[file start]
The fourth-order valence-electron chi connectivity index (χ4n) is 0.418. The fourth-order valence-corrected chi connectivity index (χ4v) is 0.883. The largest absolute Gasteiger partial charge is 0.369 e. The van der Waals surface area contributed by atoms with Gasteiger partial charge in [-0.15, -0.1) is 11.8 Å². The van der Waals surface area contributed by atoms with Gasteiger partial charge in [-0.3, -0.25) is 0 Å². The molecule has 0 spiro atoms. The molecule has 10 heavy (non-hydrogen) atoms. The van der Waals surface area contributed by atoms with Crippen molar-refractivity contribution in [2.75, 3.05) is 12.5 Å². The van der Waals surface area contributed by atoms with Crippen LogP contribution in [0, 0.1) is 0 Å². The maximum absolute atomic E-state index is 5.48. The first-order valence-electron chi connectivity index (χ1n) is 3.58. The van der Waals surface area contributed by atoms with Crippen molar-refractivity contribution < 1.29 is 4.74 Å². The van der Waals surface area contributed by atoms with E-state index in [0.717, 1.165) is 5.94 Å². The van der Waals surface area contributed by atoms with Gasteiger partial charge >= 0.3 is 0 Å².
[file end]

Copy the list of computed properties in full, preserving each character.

The fourth-order valence-electron chi connectivity index (χ4n) is 0.418. The fourth-order valence-corrected chi connectivity index (χ4v) is 0.883. The largest absolute Gasteiger partial charge is 0.369 e. The van der Waals surface area contributed by atoms with Gasteiger partial charge in [-0.15, -0.1) is 11.8 Å². The van der Waals surface area contributed by atoms with Gasteiger partial charge in [-0.3, -0.25) is 0 Å². The molecule has 0 spiro atoms. The molecule has 10 heavy (non-hydrogen) atoms. The van der Waals surface area contributed by atoms with Crippen molar-refractivity contribution in [2.75, 3.05) is 12.5 Å². The van der Waals surface area contributed by atoms with Crippen LogP contribution in [0, 0.1) is 0 Å². The maximum absolute atomic E-state index is 5.48. The first-order valence-electron chi connectivity index (χ1n) is 3.58. The van der Waals surface area contributed by atoms with Crippen molar-refractivity contribution < 1.29 is 4.74 Å². The van der Waals surface area contributed by atoms with E-state index in [0.717, 1.165) is 5.94 Å². The van der Waals surface area contributed by atoms with Gasteiger partial charge >= 0.3 is 0 Å².